Your letter is far from a concise answer to ours of August 16, and fails to make your position clear with respect -to the doctrinal standards upon which you are willing to cooperate. We see no object in discussing methods of cooperation until we have agreed on common ground of doctrinal understanding suitable as a basis for cooperation.
We felt that we had approached virtual understanding- on certain matters at the conference of July 9 as reported by our committee. We wrote for confirmation largely because of an article written by Brother P. L. Read, appearing in the August "Herald," which claimed to be the unanimous opinion of your Board, but which seemed quite out of harmony with what we understood to be generally agreed to at our conference. Naturally. we wondered whether we should accept what we understood to be expressed at the conference, or whether this article represented a change of opinion. We still do not know.
You ask that we suggest a date a few weeks in advance for another conference. We therefore suggest Saturday afternoon, February 22, or Sunday, February 23, at a place mutually acceptable. We feel that this matter is of such importance that as many of our Trustees as possible should attend, and would like to see as many of your Directors there as can find it possible to participate.
We trust that common doctrinal ground will be agreed upon at this forthcoming conference, for only then would the "certain recommendations" looking toward- complete cooperation be in order.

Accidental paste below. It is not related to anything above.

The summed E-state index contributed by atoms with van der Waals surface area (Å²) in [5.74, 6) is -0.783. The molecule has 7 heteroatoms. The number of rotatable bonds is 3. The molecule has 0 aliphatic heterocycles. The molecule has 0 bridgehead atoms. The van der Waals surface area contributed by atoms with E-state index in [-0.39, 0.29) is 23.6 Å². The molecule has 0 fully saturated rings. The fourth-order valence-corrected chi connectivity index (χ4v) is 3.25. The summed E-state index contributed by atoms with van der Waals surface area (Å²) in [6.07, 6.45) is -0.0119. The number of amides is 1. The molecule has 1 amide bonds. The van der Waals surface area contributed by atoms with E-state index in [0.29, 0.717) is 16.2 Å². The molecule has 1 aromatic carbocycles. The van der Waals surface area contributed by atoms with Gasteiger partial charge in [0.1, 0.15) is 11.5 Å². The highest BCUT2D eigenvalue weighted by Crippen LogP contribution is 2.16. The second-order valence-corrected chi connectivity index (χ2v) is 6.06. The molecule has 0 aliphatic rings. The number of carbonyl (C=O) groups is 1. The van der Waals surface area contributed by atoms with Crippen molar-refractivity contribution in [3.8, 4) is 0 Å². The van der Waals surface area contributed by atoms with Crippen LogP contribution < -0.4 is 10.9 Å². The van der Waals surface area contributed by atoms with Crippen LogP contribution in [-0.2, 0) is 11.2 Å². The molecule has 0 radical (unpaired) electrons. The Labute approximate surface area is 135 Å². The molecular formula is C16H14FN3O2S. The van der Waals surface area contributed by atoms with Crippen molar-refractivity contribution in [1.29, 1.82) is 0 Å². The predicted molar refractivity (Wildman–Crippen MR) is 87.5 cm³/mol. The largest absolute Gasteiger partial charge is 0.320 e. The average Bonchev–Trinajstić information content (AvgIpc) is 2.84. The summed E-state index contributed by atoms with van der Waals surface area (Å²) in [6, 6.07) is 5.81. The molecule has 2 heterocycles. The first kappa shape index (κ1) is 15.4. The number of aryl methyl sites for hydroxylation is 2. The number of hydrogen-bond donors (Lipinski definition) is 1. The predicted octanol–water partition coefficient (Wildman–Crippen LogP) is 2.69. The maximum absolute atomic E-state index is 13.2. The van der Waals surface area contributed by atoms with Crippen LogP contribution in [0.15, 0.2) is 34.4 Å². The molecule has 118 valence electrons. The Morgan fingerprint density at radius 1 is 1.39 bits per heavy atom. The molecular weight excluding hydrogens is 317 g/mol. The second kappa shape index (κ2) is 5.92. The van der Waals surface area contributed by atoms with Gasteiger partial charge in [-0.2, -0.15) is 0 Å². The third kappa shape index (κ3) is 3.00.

We will appreciate hearing from you as promptly as possible.
Your brethren in Christ,
The Board of Trustees
PS. - To save you work, and to expedite matters we are sending a copy of this letter to each member of your Board of Directors.
February 14, 1947.
Board of Trustees,
Thank you for your letter of January 24, 1947, sent us in reply to ours of December 24, 1946. We appreciate your thoughtfulness in sending a copy to each of our Directors. In connection with future correspondence, if you will furnish us with the names and addresses of your Trustees, we shall be pleased to reciprocate. We understand, from page 60 of your recent booklet, "When Pastor Russell died," that your Trustees are twelve in number elected annually by your membership. If it is proper inquiry, we would be interested to learn what qualifications are necessary or one to become eligible for membership and steps necessary to be taken by an eligible candidate in order to secure membership.